Last year, FTA awarded a record-breaking $391 million to rural transit through our regular formula-based programs.
The question now is, “What do we do from this point forward?”
The answer is, we continue to invest, and re-invest, in transit and infrastructure.
And we do it more quickly, and responsibly, than ever.
FTA is putting $1 billion in discretionary money on the street. And we’ll set records for how quickly we get it out there because we share your sense of financial urgency.
As I’ve said time and again, we at FTA want to take your local vision and make it real whenever, and wherever, possible.
But I want to emphasize that as we continue to invest, one of DOT’s top strategic priorities going forward is to bring our current transit systems into a state of good repair.
I hardly have to tell you that keep aging, rusting buses and vans on the street long past their expiration date doesn’t make for a comfortable, or necessarily safe, ride.
As you probably heard, our research on the conditions of 700 of the nation’s rail and bus systems—including rural systems—indicates we need nearly $80 billion to bring all of it into a state of good repair.
That doesn’t mean we should all panic. Far from it.
Thanks to the skill and professionalism of all the transit general managers here today, and your employees, you’re great at balancing the service needs of your riders against the maintenance and capital needs of your infrastructure.
That said, I’m well aware that even though our investments in rural transit are at an all-time high, your operating and capital needs are also at an all-time high.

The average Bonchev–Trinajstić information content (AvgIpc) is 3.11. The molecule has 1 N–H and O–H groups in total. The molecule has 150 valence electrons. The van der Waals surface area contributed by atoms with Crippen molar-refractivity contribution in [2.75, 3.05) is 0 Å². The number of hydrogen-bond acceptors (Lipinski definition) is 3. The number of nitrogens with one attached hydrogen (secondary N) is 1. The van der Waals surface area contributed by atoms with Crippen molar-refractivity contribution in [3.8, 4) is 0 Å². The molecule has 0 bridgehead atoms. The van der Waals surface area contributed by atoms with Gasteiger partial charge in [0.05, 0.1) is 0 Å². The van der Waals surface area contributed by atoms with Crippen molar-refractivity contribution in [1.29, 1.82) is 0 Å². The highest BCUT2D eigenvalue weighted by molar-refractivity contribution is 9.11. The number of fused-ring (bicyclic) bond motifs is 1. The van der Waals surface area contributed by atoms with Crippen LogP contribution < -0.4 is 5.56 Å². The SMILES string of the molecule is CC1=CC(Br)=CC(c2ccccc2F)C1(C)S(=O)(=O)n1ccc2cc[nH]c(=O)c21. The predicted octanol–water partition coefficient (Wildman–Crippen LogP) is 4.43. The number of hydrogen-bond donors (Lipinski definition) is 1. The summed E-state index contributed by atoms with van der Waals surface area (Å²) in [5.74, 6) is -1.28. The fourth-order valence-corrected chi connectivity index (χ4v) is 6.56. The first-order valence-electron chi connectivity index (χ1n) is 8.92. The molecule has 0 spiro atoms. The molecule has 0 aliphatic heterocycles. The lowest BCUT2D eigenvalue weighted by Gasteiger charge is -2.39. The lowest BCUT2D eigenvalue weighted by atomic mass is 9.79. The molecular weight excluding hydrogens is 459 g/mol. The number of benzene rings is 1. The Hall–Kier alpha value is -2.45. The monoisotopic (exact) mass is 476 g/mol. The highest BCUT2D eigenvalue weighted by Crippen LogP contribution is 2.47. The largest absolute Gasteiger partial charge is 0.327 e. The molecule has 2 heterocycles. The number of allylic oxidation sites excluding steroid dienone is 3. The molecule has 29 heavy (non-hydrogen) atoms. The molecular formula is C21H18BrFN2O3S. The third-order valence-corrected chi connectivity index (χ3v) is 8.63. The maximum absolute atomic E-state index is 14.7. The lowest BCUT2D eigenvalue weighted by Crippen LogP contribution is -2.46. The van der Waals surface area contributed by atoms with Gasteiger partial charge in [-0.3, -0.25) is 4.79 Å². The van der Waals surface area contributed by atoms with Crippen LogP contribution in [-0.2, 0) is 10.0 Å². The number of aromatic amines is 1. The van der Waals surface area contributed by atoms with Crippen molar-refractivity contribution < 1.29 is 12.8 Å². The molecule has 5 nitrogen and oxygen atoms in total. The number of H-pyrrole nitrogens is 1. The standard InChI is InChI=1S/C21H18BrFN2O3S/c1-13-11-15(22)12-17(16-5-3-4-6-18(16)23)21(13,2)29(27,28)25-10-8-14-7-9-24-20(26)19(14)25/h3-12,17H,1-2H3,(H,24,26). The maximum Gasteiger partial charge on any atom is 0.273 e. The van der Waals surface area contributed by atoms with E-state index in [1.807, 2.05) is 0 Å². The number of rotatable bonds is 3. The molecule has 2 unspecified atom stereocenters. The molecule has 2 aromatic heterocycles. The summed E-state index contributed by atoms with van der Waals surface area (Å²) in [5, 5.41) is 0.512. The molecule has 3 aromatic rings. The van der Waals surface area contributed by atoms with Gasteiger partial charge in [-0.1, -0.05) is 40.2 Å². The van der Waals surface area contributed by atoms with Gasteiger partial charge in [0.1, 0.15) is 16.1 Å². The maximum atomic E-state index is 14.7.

And that’s why, in the near future, we’ll make $775 million available for our State of Good Repair Bus initiative.
These funds will finance capital projects to replace, rehabilitate, and purchase buses and related equipment, as well as the construction or rehab of bus-related facilities.
In addition, we’ve found a way to boost our formula state-of-good-repair funding for bus and rail operators by 8 percent in our proposed 2011 budget that’s before Congress.
My bottom line is, it’s our business to help all of you succeed in your business.
It’s our business to invest our limited resources in the projects that help you and your customers to create and sustain livable, walkable, communities.
In closing, I want to again thank all of you for working so hard to provide a transportation lifeline that meets the needs of North and South Dakota’s hard-working rural families.
Everything I’ve discussed today sets the stage for our future. . . a future where efficient, sustainable, integrated transportation choices are a driving force in our economy. . .a catalyst for developing vital, livable rural communities. . . and a lifeline for everyone who, by necessity or choice, does not have access to a car.
I know that times are still hard, and difficult challenges lie ahead for all of us.
But as always, if we work together to fulfill this Administration’s belief in the power of transportation, then we will make a brighter future for our children and grandchildren.